Low Carbohydrate Diet (<150g/day)
The “low-carb” diet has been all the craze lately, but other than losing weight quickly, living a low carb lifestyle has a multitude of additional health benefits:
1. Reduces the amount of insulin in your body.
In the right proportions, insulin is a necessary hormone required for energy production. However, when excess insulin is released, it can have annoying (weight gain) as well as devastating effects on your body. Insulin is released in proportion to the amount of carbohydrates (not fat or protein) consumed by the body. Therefore, lowering your carb intake lowers the amount of insulin released.
What is Insulin? It is a hormone secreted by pancreas in response to elevated blood sugar levels. It transports the sugar in the bloodstream into your muscles where it is used for fuel. Sugar that is not used for fuel is stored in the liver, and if there is still excess sugar in the bloodstream, it is converted to triglycerides and stored as fat in the body.
Negative Effects of Insulin:
Fun Fact: The body does not NEED carbohydrates to function properly.
Bottom Line: Excess insulin prevents you from burning fat, increases hunger & cravings, and increases risk of chronic diseases such as heart disease and diabetes (just to name a few).
2. Improves Cognitive Health.
A spike in blood sugar level decreases the function of the hippocampus, the area of the brain associated with memory and learning. Keeping your blood sugar levels consistent (no spikes or lows) will help prevent lapses in memory, keep you focused, and allow you to keep on learning.
3. Reduces the amount of trans-fats, wheat, and fructose in your diet.
Trans-fats raises LDL (bad) cholesterol, lowers HDL (good) cholesterol, and increases your risk for type 2 diabetes.
Wheat is addictive and contains two metabolic nightmares: Gluten & amylopectin A. Amylopectin A is easily digestible, resulting in a spike in blood sugar. The spike in blood sugar results in a proportional spike in insulin released into the bloodstream (see negative effects above). Gluten, when broken down into amino acids (polypeptides) is able to pass the blood-brain-barrier (protective barrier of the brain). Once the amino acids pass through the barrier, they are able to attach to our morphine receptors. Gluten, is basically a narcotic. It is addictive, causes spikes in blood sugar, and is appetite stimulate.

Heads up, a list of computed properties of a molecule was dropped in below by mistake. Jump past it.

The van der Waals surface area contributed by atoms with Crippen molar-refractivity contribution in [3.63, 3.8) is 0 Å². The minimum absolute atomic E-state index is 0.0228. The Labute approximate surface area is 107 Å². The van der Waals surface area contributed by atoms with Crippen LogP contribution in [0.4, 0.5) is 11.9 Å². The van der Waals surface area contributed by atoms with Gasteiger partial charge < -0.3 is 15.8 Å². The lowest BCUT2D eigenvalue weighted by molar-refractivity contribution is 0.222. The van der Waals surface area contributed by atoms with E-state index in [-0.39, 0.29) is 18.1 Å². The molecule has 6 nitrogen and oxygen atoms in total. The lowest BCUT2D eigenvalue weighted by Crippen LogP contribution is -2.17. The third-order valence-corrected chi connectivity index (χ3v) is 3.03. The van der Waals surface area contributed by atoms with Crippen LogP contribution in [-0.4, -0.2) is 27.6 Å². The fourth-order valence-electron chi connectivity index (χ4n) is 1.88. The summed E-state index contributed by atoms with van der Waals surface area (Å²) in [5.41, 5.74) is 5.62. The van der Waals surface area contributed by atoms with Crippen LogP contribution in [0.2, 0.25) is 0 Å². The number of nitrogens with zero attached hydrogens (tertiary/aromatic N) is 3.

Fructose (a specific type of sugar, high-fructose corn syrup is the most commonly known) is metabolized (broken down) by the body like fat. When consumed, the body immediately converts fructose into triglycerides (fat) which is deposited in the liver. When you consume fructose, you are literally eating fat. Excess amounts of fat in the liver can lead to damage over time.
4. Reduces cravings and keeps you fuller longer.
By going low carb you are removing the addicting properties of wheat and naturally begin to substitute food that high in protein and fiber for carbs. Foods that are higher in protein and fiber take longer to digest, preventing spikes in blood sugar, and keeping you fuller longer.
5. Prevents your body from becoming acidic (pH).
Naturally your body likes to remain neutral (think of the pH scale). Carbohydrates are very acidic. When the body becomes too acidic, minerals are pulled out of bones and tissues to compensate. Over time, the leaching of minerals may result in osteoporosis (weak bones) and sarcopenia (decreased muscle mass). Overly acidic tissues also cause inflammation, impair reactions in cells, and overtax the lymphatic system, impeding the body’s natural detoxification process. Also, having an acidic resting state makes it very difficult to lose weight.
How to maintain a neutral pH:
Ultimately living a low carb lifestyle, allows your body to reach a metabolic harmony. Living a low carb lifestyle helps you maintain a healthy weight, reduces your risk of chronic disease, and improves your energy levels as well as your memory and learning capability. What is there not to like?
Pair a low carb lifestyle with some High Intensity Interval Training (HIIT), and you have the perfect combination needed to kick those pesky blood pressure and cholesterol medications to the side.
Healthline put together a list of the top calorie counting apps for 2015. Check it out, and keep track of those carbs!
Citation: Bowden, PhD, CNS, J. (2013). Living low carb: Controlled-carbohydrate eating for long-term weight loss (Rev. ed.). New York, NY: Sterling.
-Lauren Jarmusz, sDPT